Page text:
Risks are present in all parts of the lights and at every stage during production, use and disposal, the study found. Consumers, manufacturers and first responders to accident scenes ought to be aware of this, Ogunseitan said. When bulbs break at home, residents should sweep them up with a special broom while wearing gloves and a mask, he advised. Crews dispatched to clean up car crashes or broken traffic fixtures should don protective gear and handle the material as hazardous waste. Currently, LEDs are not classified as toxic and are disposed of in regular landfills. Ogunseitan has forwarded the study results to California and federal health regulators.
He cites LEDs as a perfect example of the need to mandate product replacement testing. The diodes are widely hailed as safer than compact fluorescent bulbs, which contain dangerous mercury. But, he said, they weren’t properly tested for potential environmental health impacts before being marketed as the preferred alternative to inefficient incandescent bulbs, now being phased out under California law. A long-planned state regulation originally set to take effect Jan. 1 would have required advance testing of such replacement products. But it was opposed by industry groups, a less stringent version was substituted, and Gov. Arnold Schwarzenegger placed the law on hold days before he left office.
“I’m frustrated, but the work continues,” said Ogunseitan, a member of the state Department of Toxic Substances Control’s Green Ribbon Science Panel. He said makers of LEDs and other items could easily reduce chemical concentrations or redesign them with truly safer materials. “Every day we don’t have a law that says you cannot replace an unsafe product with another unsafe product, we’re putting people’s lives at risk,” he said. “And it’s a preventable risk.”
Brainwashed by the Greens, governments around the world began banning incandescent lightbulbs. Brazil and Venezuela started to phase them out in 2005, and the European Union, Switzerland, and Australia started to phase them out in 2009.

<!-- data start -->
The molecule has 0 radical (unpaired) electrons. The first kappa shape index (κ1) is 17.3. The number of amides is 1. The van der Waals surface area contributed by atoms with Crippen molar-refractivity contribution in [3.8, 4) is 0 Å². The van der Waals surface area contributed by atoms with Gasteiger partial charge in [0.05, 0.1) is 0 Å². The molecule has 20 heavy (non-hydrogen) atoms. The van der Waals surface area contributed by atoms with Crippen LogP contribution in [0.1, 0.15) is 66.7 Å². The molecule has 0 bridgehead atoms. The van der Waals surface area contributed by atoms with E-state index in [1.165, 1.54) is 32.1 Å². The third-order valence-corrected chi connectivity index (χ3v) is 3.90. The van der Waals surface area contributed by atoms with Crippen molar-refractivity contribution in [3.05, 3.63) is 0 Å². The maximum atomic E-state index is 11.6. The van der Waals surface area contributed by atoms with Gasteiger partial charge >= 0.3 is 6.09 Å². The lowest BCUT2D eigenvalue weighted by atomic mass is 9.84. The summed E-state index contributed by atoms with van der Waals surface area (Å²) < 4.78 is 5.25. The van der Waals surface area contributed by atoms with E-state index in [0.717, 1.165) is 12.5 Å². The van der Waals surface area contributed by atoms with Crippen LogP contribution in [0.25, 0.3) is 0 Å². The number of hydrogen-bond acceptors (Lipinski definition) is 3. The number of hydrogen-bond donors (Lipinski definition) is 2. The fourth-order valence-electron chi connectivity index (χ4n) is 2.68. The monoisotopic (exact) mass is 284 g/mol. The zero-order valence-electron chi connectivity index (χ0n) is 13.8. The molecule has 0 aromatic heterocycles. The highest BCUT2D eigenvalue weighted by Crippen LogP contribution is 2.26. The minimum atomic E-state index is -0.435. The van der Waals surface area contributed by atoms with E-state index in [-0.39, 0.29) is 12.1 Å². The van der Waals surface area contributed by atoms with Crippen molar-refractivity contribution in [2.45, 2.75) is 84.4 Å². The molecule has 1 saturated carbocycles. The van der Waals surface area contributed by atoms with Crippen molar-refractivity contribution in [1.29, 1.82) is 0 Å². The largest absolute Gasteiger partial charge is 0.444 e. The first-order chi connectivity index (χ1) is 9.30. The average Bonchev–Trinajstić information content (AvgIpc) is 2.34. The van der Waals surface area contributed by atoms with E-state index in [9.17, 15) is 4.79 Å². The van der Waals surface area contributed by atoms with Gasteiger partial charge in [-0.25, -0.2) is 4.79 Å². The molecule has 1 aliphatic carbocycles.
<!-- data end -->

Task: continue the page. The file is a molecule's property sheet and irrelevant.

In the United States, Congress snuck in Subtitle B of Title III into the Energy Independence and Security Act of 2007, which was signed into law by President George W. Bush. Subtitle B is a de facto ban on the incandescent light bulb, scheduled to take effect fully in 2012.
Thankfully, when the new GOP-majority House came on board in January this year, 15 Representatives led by Joe Barton (R-Texas), Michael Burgess (R-Texas) and Marsha Blackburn (R-Tennessee), introduced the Better Use of Light Bulbs Act, H.R. 91, to repeal the incandescent ban.
Congress needs to look into the toxic and cancer-causing LEDs as well.
So why does our feral guvmint go out of its way to ban the traditional non-toxic incandescent light bulbs and instead promote CFLs containing mercury and LEDs containing arsenic and other toxic metals?
According to Dr. Peter Thornes in “Light Bulb Clarity: New Electric Politics,” it is not really about banning light bulbs, it’s rather about pushing the sales of CFLs and LEDs, for which a ban is just another step on the way. It should be noted that Obama’s energy secretary Steven Chu, who is mad about CFLs and thinks the American people are “just like your teenage kids” who “aren’t acting in a way that they should act,” has a vested interest in promoting those dangerous mercury-filled light bulbs: Chu’s lab developed it, as he himself has admitted! (H/t peterdub)
Chu was Director of the Lawrence Berkeley National Laboratory before Obama made him energy czar.